Production Capacity Sheet
The production capacity sheet is an overview with the basic data and some simple calculations regarding the machines in the line. I have created an Excel spreadsheet, based on the Toyota spreadsheet, which also does some simple calculations. Below is the overview of the sheet, but since it is a bit small, let me break this down into pieces:
Production Capacity Sheet Header
The header contains the usual things you find in the headers: The name of the part to be produced, the part number for the software system, a date, a responsible person, and also a plant section. An example is given below. Feel free to modify these as needed in the Excel sheet.
Production Capacity Sheet Process Times
Next we get to the actual data. We list the processes/machines that have to be done. Below is the detail from the data sheet, filled in with example data.
First add the machine names and numbers in sequence, so you know which machines you are talking about. Next add the working times, distinguishing between manual work time and machine-only work time. The spreadsheet will calculate the total time for you.
All machine times would have to be faster than the target cycle time. If a machine is slower than the target cycle time, it won’t have enough capacity to supply the customer. You need a faster machine or a second machine.
Production Capacity Sheet Change Over Times
In the next few columns comes the info on the lot size and changeover time. As you can see below, you add the lot size and the duration of the changeover into the cells. You can also change the duration of a shift in the header below process capacity (here 7 hours).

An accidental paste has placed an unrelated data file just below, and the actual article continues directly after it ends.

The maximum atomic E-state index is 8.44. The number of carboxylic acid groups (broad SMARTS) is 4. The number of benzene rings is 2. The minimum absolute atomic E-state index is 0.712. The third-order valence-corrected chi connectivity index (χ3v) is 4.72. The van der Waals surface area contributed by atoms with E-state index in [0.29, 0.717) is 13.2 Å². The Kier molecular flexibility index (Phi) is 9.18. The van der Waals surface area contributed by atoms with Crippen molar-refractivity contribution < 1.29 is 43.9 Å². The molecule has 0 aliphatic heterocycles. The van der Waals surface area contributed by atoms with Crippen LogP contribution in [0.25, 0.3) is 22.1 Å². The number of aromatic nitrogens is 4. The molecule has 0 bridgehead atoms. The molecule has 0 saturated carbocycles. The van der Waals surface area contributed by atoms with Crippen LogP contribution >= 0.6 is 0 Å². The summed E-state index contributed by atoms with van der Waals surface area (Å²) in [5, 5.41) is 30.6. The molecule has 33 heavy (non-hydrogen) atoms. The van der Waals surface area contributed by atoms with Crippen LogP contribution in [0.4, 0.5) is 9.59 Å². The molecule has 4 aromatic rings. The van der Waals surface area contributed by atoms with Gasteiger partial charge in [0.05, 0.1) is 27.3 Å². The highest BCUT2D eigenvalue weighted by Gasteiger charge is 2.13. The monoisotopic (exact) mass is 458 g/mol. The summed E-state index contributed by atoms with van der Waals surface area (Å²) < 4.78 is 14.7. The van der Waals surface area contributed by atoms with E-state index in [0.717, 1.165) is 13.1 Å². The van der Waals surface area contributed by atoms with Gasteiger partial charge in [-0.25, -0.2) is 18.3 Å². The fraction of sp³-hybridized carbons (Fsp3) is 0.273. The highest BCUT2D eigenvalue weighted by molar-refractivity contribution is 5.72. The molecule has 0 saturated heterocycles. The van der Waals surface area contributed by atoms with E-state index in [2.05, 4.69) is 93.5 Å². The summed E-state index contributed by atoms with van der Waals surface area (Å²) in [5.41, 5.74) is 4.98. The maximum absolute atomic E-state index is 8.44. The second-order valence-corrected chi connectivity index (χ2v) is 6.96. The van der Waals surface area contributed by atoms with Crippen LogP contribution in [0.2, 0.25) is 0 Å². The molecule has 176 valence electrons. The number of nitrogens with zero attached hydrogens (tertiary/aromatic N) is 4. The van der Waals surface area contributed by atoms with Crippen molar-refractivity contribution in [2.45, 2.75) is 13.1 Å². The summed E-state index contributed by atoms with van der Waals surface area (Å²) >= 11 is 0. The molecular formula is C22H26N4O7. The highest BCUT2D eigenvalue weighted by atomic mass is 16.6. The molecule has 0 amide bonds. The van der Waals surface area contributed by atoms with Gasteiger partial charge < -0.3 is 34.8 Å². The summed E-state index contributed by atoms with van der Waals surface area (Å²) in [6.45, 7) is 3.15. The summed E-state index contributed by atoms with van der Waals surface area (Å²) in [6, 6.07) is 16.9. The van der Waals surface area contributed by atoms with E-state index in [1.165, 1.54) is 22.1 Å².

The Excel sheet will automatically calculate the maximum process capacity based on the manual and machine work times and the changeover time. This capacity is simply calculated as follows:
Production Capacity Sheet Totals
Finally, you will see a “Total” line at the bottom. Curiously enough, this is only for the total of the manual work times. But, if you think about it, this makes total sense. The total manual work must be less than the takt time, otherwise the line is too slow. Hence, this number is needed. The total for each individual process is in the “Total Time” column already, needed to check if the machines are fast enough. Having a “Total of the Total” is of little use here. Hence, even though it is easy to calculate the totals of the machine time and the total of the totals, you don’t need it, and hence you do not clutter the sheet with unneeded information.
Goodies for Download
During this short series of posts on the Toyota Standard Work approach I have used an Excel spreadsheet. For your convenience here is the spreadsheet as well as a PDF version thereof. Both documents are provided under the Creative Commons CC-BY-SA 4.0 license, meaning you can use them freely, but should give credit to me on AllAboutLean.com.
Now you have the data basis to do the standard work. I will describe the standard work combination table in the next post. Hopefully, this was not too dry for you, and I promise it will all start to make sense in the next post. Until then, stay tuned, and go out and organize your industry!